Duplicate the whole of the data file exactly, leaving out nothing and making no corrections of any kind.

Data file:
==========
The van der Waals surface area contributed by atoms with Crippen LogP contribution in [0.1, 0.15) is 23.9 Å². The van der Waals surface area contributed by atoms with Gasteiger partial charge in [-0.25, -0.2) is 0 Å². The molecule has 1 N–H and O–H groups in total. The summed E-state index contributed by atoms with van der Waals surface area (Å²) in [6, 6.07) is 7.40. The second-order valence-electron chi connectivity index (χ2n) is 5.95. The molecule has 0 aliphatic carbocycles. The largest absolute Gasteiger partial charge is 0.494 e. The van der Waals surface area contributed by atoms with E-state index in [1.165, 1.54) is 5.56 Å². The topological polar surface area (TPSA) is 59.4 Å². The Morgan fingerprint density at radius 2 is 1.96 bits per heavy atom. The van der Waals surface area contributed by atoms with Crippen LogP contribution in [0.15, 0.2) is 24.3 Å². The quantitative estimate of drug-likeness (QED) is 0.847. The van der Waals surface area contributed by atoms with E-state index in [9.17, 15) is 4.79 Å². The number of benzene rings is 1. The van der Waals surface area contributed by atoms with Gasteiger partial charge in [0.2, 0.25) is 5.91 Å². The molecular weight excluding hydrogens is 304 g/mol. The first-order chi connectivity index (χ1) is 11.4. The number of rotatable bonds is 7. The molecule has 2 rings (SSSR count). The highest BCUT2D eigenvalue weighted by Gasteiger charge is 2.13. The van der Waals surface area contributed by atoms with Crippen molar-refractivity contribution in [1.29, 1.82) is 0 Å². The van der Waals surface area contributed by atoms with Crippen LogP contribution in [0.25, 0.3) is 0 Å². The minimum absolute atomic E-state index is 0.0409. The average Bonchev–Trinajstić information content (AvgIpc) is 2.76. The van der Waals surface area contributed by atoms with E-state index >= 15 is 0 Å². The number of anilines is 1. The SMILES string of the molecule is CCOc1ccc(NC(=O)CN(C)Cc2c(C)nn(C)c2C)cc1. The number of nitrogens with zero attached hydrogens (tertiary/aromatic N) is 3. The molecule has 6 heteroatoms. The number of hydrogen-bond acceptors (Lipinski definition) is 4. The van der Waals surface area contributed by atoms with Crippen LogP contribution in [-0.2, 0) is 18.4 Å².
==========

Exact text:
The van der Waals surface area contributed by atoms with Crippen LogP contribution in [0.1, 0.15) is 23.9 Å². The van der Waals surface area contributed by atoms with Gasteiger partial charge in [-0.25, -0.2) is 0 Å². The molecule has 1 N–H and O–H groups in total. The summed E-state index contributed by atoms with van der Waals surface area (Å²) in [6, 6.07) is 7.40. The second-order valence-electron chi connectivity index (χ2n) is 5.95. The molecule has 0 aliphatic carbocycles. The largest absolute Gasteiger partial charge is 0.494 e. The van der Waals surface area contributed by atoms with E-state index in [1.165, 1.54) is 5.56 Å². The topological polar surface area (TPSA) is 59.4 Å². The Morgan fingerprint density at radius 2 is 1.96 bits per heavy atom. The van der Waals surface area contributed by atoms with Crippen LogP contribution in [0.15, 0.2) is 24.3 Å². The quantitative estimate of drug-likeness (QED) is 0.847. The van der Waals surface area contributed by atoms with E-state index in [9.17, 15) is 4.79 Å². The number of benzene rings is 1. The van der Waals surface area contributed by atoms with Gasteiger partial charge in [0.2, 0.25) is 5.91 Å². The molecular weight excluding hydrogens is 304 g/mol. The first-order chi connectivity index (χ1) is 11.4. The number of rotatable bonds is 7. The molecule has 2 rings (SSSR count). The highest BCUT2D eigenvalue weighted by Gasteiger charge is 2.13. The van der Waals surface area contributed by atoms with Crippen molar-refractivity contribution in [1.29, 1.82) is 0 Å². The van der Waals surface area contributed by atoms with Crippen LogP contribution in [0.25, 0.3) is 0 Å². The minimum absolute atomic E-state index is 0.0409. The average Bonchev–Trinajstić information content (AvgIpc) is 2.76. The van der Waals surface area contributed by atoms with E-state index >= 15 is 0 Å². The number of anilines is 1. The SMILES string of the molecule is CCOc1ccc(NC(=O)CN(C)Cc2c(C)nn(C)c2C)cc1. The number of nitrogens with zero attached hydrogens (tertiary/aromatic N) is 3. The molecule has 6 heteroatoms. The number of hydrogen-bond acceptors (Lipinski definition) is 4. The van der Waals surface area contributed by atoms with Crippen LogP contribution in [-0.2, 0) is 18.4 Å².